September 27, 2012 - 9:40 PM
Over the past nine months I have had the pleasure of participating on a team that is evaluating several CM applications in an effort to replace our organization’s legacy system. This process has been very educational and enlightening.
As a CIP, CRM and long-time records manager I have concluded that most CM applications do document management very well and records management is an afterthought or vice versa. It amazes me that no vendor has been able to combine the best of both.
I recently attended a CM user conference (one of the vendors that we are evaluating). One of the sessions I attended was “Automating Records Management”. The speaker, an employee of the CM vendor, started the session by stating, “We feel your pain; we know how difficult our records management module is to configure and maintain.” My first thought is – if you acknowledge and feel my pain, then take the necessary steps to make me feel better!
I could go on and on; however, the point of this blog post is to bring attention to a specific records management issue – the deletion approval process. For years organizations have been depositing content in CM applications without considering what to do when retention periods expire. This may sound presumptuous. However, after many conversations with vendors and end-users I feel qualified to make this statement.
During the CM vendor evaluation process I have provided the vendors with my requirements for the deletion approval requirements – none of the vendors have the full capability out-of-the –box. I do not believe that I am asking for anything unreasonable. My organization has a multi-tiered approval process – department head, records manager, Tax and Legal Department. I am fully aware that in a physical records management environment it is feasible to review a couple of hundred boxes that are eligible for destruction. However, in an electronic environment this may mean that 200 boxes become 10,000 electronic files.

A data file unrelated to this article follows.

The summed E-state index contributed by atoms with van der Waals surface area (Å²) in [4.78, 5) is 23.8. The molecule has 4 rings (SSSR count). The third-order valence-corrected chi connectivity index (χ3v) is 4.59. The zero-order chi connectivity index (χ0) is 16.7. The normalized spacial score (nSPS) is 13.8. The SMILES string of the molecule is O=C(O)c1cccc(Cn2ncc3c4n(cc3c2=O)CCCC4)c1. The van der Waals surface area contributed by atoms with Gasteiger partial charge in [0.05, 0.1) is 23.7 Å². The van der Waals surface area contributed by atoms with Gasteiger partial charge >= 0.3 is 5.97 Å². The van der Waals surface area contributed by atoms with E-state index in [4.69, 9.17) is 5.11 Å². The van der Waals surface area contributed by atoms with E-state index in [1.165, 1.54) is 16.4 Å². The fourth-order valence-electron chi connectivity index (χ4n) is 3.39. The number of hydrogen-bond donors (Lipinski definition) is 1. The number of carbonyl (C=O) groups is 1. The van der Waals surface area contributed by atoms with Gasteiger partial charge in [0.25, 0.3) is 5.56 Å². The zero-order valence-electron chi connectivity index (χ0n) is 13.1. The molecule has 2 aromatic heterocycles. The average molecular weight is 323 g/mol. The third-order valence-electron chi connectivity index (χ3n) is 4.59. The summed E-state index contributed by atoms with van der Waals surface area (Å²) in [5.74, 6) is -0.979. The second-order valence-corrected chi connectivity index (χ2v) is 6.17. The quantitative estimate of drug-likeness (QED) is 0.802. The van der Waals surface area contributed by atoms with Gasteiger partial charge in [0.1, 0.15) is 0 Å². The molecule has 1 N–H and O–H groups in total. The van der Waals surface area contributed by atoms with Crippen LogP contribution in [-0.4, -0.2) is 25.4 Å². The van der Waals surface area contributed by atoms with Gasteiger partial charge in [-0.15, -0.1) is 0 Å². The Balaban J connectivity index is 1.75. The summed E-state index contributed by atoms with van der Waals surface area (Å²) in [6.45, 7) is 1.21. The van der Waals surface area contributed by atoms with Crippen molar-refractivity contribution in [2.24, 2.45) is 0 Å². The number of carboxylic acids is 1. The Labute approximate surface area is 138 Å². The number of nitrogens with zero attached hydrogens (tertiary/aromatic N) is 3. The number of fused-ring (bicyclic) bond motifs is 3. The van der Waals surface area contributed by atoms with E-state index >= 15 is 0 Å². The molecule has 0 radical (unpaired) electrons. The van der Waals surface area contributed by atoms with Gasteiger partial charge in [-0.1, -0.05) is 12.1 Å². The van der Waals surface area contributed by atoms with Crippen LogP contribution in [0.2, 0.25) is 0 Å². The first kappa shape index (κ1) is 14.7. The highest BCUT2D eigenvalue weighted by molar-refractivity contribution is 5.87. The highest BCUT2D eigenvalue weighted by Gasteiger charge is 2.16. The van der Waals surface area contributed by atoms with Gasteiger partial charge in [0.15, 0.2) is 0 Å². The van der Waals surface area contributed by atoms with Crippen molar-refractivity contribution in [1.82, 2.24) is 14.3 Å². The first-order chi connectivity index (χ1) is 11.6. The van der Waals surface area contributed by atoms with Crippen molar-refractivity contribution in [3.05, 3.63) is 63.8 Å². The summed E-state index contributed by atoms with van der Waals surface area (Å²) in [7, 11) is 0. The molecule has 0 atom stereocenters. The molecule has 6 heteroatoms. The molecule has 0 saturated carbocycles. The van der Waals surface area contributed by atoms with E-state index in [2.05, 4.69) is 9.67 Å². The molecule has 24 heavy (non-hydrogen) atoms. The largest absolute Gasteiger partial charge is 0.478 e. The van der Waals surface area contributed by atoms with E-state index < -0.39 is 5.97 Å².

Most vendors have the ability to auto-delete files. However, in my conversations with vendors and end-users, most organizations are not yet comfortable deleting content without a review process. Here in lies the rub. I believe that we are in an organizational infancy when it comes to deleting electronic content. At some point companies will have to make a decision as to how they will review electronic content for deletion. However, in the meantime (1-3 years) records managers will have to work with their organizations to acclimate them to the deletion approval process.
With this being said, CM vendors need to address the issue. This means providing functionality that allows organizations to review content that is eligible for destruction at the document type level with the ability to drill-down to individual files. Including the ability to exclude document types during the deletion approval process as well as individual files and provide reasons for excluding the content from deletion.
Over the next few years I believe this issue is going to become more and more of an issue. CM vendors should pay attention and develop the necessary functionality and flexibility to address their customer’s and prospective customer’s needs.
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